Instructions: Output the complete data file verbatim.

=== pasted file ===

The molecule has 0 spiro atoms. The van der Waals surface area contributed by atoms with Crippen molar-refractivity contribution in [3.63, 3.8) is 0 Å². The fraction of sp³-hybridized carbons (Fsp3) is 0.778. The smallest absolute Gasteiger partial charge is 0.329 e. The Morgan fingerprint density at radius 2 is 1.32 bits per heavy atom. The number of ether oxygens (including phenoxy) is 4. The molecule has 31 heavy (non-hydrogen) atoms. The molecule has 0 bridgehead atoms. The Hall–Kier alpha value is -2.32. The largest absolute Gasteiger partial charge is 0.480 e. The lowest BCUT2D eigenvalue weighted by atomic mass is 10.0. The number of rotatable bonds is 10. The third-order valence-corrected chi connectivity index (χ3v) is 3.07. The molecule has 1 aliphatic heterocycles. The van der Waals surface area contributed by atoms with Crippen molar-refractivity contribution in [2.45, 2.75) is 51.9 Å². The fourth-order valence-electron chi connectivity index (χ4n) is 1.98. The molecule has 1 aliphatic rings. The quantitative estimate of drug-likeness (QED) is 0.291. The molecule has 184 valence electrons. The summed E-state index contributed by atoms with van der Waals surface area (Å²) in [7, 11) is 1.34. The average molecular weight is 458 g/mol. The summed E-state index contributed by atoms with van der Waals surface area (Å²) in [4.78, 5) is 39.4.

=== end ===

The molecule has 0 spiro atoms. The van der Waals surface area contributed by atoms with Crippen molar-refractivity contribution in [3.63, 3.8) is 0 Å². The fraction of sp³-hybridized carbons (Fsp3) is 0.778. The smallest absolute Gasteiger partial charge is 0.329 e. The Morgan fingerprint density at radius 2 is 1.32 bits per heavy atom. The number of ether oxygens (including phenoxy) is 4. The molecule has 31 heavy (non-hydrogen) atoms. The molecule has 0 bridgehead atoms. The Hall–Kier alpha value is -2.32. The largest absolute Gasteiger partial charge is 0.480 e. The lowest BCUT2D eigenvalue weighted by atomic mass is 10.0. The number of rotatable bonds is 10. The third-order valence-corrected chi connectivity index (χ3v) is 3.07. The molecule has 1 aliphatic heterocycles. The van der Waals surface area contributed by atoms with Crippen molar-refractivity contribution in [2.45, 2.75) is 51.9 Å². The fourth-order valence-electron chi connectivity index (χ4n) is 1.98. The molecule has 1 aliphatic rings. The quantitative estimate of drug-likeness (QED) is 0.291. The molecule has 184 valence electrons. The summed E-state index contributed by atoms with van der Waals surface area (Å²) in [7, 11) is 1.34. The average molecular weight is 458 g/mol. The summed E-state index contributed by atoms with van der Waals surface area (Å²) in [4.78, 5) is 39.4.